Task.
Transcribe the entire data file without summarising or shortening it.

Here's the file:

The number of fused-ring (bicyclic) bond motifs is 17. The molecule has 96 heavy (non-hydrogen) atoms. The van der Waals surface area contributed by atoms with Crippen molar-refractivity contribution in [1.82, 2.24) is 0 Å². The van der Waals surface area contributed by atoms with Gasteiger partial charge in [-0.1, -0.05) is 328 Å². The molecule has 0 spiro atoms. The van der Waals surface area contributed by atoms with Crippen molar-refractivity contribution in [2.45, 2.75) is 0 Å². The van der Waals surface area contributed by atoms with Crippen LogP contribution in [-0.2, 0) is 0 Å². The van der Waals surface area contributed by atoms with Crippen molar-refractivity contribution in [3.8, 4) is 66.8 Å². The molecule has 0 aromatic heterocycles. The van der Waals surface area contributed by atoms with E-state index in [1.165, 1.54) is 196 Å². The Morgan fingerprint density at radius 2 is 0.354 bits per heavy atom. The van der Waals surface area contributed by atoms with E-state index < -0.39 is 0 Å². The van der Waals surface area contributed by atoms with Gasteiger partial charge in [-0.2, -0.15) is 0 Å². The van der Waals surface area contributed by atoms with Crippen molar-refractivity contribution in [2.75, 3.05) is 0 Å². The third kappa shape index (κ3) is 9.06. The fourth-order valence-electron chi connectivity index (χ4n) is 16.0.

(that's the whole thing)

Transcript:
The number of fused-ring (bicyclic) bond motifs is 17. The molecule has 96 heavy (non-hydrogen) atoms. The van der Waals surface area contributed by atoms with Crippen molar-refractivity contribution in [1.82, 2.24) is 0 Å². The van der Waals surface area contributed by atoms with Gasteiger partial charge in [-0.1, -0.05) is 328 Å². The molecule has 0 spiro atoms. The van der Waals surface area contributed by atoms with Crippen molar-refractivity contribution in [2.45, 2.75) is 0 Å². The van der Waals surface area contributed by atoms with Crippen LogP contribution in [-0.2, 0) is 0 Å². The van der Waals surface area contributed by atoms with Crippen molar-refractivity contribution in [3.8, 4) is 66.8 Å². The molecule has 0 aromatic heterocycles. The van der Waals surface area contributed by atoms with E-state index in [1.165, 1.54) is 196 Å². The Morgan fingerprint density at radius 2 is 0.354 bits per heavy atom. The van der Waals surface area contributed by atoms with E-state index < -0.39 is 0 Å². The van der Waals surface area contributed by atoms with Gasteiger partial charge in [-0.2, -0.15) is 0 Å². The van der Waals surface area contributed by atoms with Crippen molar-refractivity contribution in [2.75, 3.05) is 0 Å². The third kappa shape index (κ3) is 9.06. The fourth-order valence-electron chi connectivity index (χ4n) is 16.0.